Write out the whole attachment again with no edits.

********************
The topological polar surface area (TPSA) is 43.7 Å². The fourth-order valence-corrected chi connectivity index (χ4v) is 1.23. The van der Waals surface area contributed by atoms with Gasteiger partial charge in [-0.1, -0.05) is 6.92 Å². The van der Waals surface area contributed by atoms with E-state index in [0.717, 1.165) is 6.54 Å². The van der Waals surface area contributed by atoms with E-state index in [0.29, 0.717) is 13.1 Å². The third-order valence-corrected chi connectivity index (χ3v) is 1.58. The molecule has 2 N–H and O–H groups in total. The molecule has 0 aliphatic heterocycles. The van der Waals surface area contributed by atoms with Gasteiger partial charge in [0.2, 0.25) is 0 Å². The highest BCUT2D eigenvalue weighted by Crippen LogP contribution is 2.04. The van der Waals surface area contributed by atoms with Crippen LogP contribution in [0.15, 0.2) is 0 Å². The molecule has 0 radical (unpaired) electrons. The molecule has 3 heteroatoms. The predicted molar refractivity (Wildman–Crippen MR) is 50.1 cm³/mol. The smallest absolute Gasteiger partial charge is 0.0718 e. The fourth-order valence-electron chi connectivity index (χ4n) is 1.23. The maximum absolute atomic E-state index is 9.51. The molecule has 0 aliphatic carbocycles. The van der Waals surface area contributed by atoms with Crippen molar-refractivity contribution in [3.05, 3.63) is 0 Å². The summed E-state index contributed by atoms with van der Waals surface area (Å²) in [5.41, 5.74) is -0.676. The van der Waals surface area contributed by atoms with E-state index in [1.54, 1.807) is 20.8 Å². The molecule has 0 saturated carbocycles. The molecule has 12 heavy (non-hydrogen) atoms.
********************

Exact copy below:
The topological polar surface area (TPSA) is 43.7 Å². The fourth-order valence-corrected chi connectivity index (χ4v) is 1.23. The van der Waals surface area contributed by atoms with Gasteiger partial charge in [-0.1, -0.05) is 6.92 Å². The van der Waals surface area contributed by atoms with E-state index in [0.717, 1.165) is 6.54 Å². The van der Waals surface area contributed by atoms with E-state index in [0.29, 0.717) is 13.1 Å². The third-order valence-corrected chi connectivity index (χ3v) is 1.58. The molecule has 2 N–H and O–H groups in total. The molecule has 0 aliphatic heterocycles. The van der Waals surface area contributed by atoms with Gasteiger partial charge in [0.2, 0.25) is 0 Å². The highest BCUT2D eigenvalue weighted by Crippen LogP contribution is 2.04. The van der Waals surface area contributed by atoms with Crippen LogP contribution in [0.15, 0.2) is 0 Å². The molecule has 0 radical (unpaired) electrons. The molecule has 3 heteroatoms. The predicted molar refractivity (Wildman–Crippen MR) is 50.1 cm³/mol. The smallest absolute Gasteiger partial charge is 0.0718 e. The fourth-order valence-electron chi connectivity index (χ4n) is 1.23. The maximum absolute atomic E-state index is 9.51. The molecule has 0 aliphatic carbocycles. The van der Waals surface area contributed by atoms with Crippen molar-refractivity contribution in [3.05, 3.63) is 0 Å². The summed E-state index contributed by atoms with van der Waals surface area (Å²) in [5.41, 5.74) is -0.676. The van der Waals surface area contributed by atoms with E-state index in [1.54, 1.807) is 20.8 Å². The molecule has 0 saturated carbocycles. The molecule has 12 heavy (non-hydrogen) atoms.